Just like the Marines are looking for a few good men, so is God. He is looking for men after His heart who will do what He wants them to do. "I have found David son of Jesse," the Bible tells us, "a man after my own heart; he will do everything I want him to do" (Acts 13:22, NIV). The "I" in that passage is God. What's interesting about this Scripture is that it starts with "I have found David." That means God was looking. He was looking not just for any man but for a man after His own heart who would do His will.
I don't know about you, but at the end of my life, that's how I want to be remembered. Really, nothing else matters. More than being a good man, I want to be a "God" man. That's what real manhood is all about. It's quite possible to be a good man and not be a "God" man.
Authentic manhood is about the heart—God's heart. A man can know God's heart. Let that sink in. David was a warrior-king who knew incredible victories as well as heartbreaking defeats. He knew God in the wilderness when shepherding sheep with vicious predators stalking them and when he slew the giant warrior-champion Goliath. He knew God when hiding out in the caves of Adullam and when reigning in the palace. He experienced euphoric spiritual highs, yet he fell to the lowest, deepest pits of sin, despair and self-loathing. He had loyal kids who adored him and kids who wanted him dead. David's life ran the full gamut of ups and downs, joys and sorrows. As a warrior-king he was responsible for much bloodshed (1 Chron. 22:8).
David also fell into adultery with Bathsheba. Then, after discovering she was pregnant, he arranged for her husband, Uriah, to be put into a vulnerable battle position, which led to Uriah's death (2 Sam. 11:2-17). Against God's law, David had multiple wives (Deut. 17:17, 2 Sam. 3:2-5). Because of his reckless fathering, his family suffered inner conflict and misfortune (2 Sam. 13:10-22, 28-32, 18:33).
In addition, David disobediently numbered his military after God specifically told him not to. The result was 70,000 of his people perishing in a plague (2 Sam. 24:10-15).
All of the above is true, yet three consistent themes ran throughout David's life. Three things never changed.
David was fully man with feet of clay that were marred and cracked.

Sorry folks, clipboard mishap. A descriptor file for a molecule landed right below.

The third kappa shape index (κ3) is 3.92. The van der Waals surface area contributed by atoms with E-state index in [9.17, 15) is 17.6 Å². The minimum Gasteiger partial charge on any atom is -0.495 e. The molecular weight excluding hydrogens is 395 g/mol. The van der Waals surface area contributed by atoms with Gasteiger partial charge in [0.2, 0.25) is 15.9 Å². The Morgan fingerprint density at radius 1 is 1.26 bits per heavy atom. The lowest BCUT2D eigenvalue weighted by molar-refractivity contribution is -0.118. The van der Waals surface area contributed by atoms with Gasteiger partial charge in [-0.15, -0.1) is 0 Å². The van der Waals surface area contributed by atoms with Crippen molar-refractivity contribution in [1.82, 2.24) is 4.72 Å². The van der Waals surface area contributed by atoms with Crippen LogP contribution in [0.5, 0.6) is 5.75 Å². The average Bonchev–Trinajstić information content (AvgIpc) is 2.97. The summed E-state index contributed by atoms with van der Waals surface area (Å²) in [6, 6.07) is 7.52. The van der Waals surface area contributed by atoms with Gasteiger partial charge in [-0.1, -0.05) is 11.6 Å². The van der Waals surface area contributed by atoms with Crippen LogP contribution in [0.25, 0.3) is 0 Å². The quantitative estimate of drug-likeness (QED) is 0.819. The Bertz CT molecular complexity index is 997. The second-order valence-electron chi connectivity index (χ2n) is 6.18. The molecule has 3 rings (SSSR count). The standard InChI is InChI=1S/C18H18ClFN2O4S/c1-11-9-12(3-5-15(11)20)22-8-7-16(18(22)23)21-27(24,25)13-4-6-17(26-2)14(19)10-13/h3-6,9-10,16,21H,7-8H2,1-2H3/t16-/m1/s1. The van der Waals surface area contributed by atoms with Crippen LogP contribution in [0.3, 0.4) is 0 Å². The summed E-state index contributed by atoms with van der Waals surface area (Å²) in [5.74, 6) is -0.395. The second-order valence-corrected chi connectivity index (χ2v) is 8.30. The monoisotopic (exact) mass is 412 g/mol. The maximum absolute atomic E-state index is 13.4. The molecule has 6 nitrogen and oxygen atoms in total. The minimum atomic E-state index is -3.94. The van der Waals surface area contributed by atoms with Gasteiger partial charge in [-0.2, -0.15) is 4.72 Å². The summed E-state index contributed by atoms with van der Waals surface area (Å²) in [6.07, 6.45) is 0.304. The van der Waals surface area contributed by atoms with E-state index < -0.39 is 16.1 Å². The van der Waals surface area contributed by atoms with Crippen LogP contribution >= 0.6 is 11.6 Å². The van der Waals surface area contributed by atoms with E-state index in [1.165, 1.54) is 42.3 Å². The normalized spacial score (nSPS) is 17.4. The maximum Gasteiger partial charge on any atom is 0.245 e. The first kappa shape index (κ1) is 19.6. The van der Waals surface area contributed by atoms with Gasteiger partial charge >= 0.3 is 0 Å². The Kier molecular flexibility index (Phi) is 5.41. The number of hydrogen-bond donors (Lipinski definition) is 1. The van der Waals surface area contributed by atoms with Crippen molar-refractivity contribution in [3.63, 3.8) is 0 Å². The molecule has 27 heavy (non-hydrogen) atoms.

David loved God.
David knew God.
The obvious questions I'm sure many of you are asking are "How could this be? How can a man love God and sin like that, and how can God bless a man with that kind of sin?" I am certainly not excusing David's actions. Neither is God. David also knew true sorrow and repentance for his sin and failures. Author Jim George wrote in his book A Man After God's Own Heart:
How could God possibly commend a man with this kind of background? Yes, David was a man with feet of clay, a man who at times committed sins that most of us could not imagine, let alone commit. Yet over the long haul, David sought to be righteous, and his heart's desire was to do God's will. This is the kind of man God was looking for as indicated by Jeremiah 5:1 (NIV): "Go up and down the streets of Jerusalem, look around and consider, search through her squares. If you can find but one person who deals honestly and seeks the truth, I will forgive this city." God doesn't expect perfection, as we can clearly see from David. With all that David had done wrong in his life, God could still look at David's heart and say he was a man after His own heart—a man who did all God's will.
"If you, O Lord, should mark iniquities, O Lord, who could stand?" penned David. "But with you there is forgiveness, that you may be feared" (Ps. 130:3-4, ESV). I love that, and I want that. David knew that righteousness, like Abraham's, could come only through faith in God's mercy. He understood and looked forward to the coming Messiah.
David also wrote, "The Lord taketh pleasure in them that fear him, in those that hope in his mercy" (Ps. 147:11, KJV). David knew God when he was disciplined by Him, and then he found cleansing and forgiveness. It's possible to know God, love Him deeply, and still fail Him miserably. That was David. That is us.
Yet he was a man after God's own heart. God found him, but David chased after God to do His will. "As the deer pants for the water brooks," wrote David, "so my soul pants for You, O God. My soul thirsts for God, for the living God" (Ps. 42:1-2, NASB).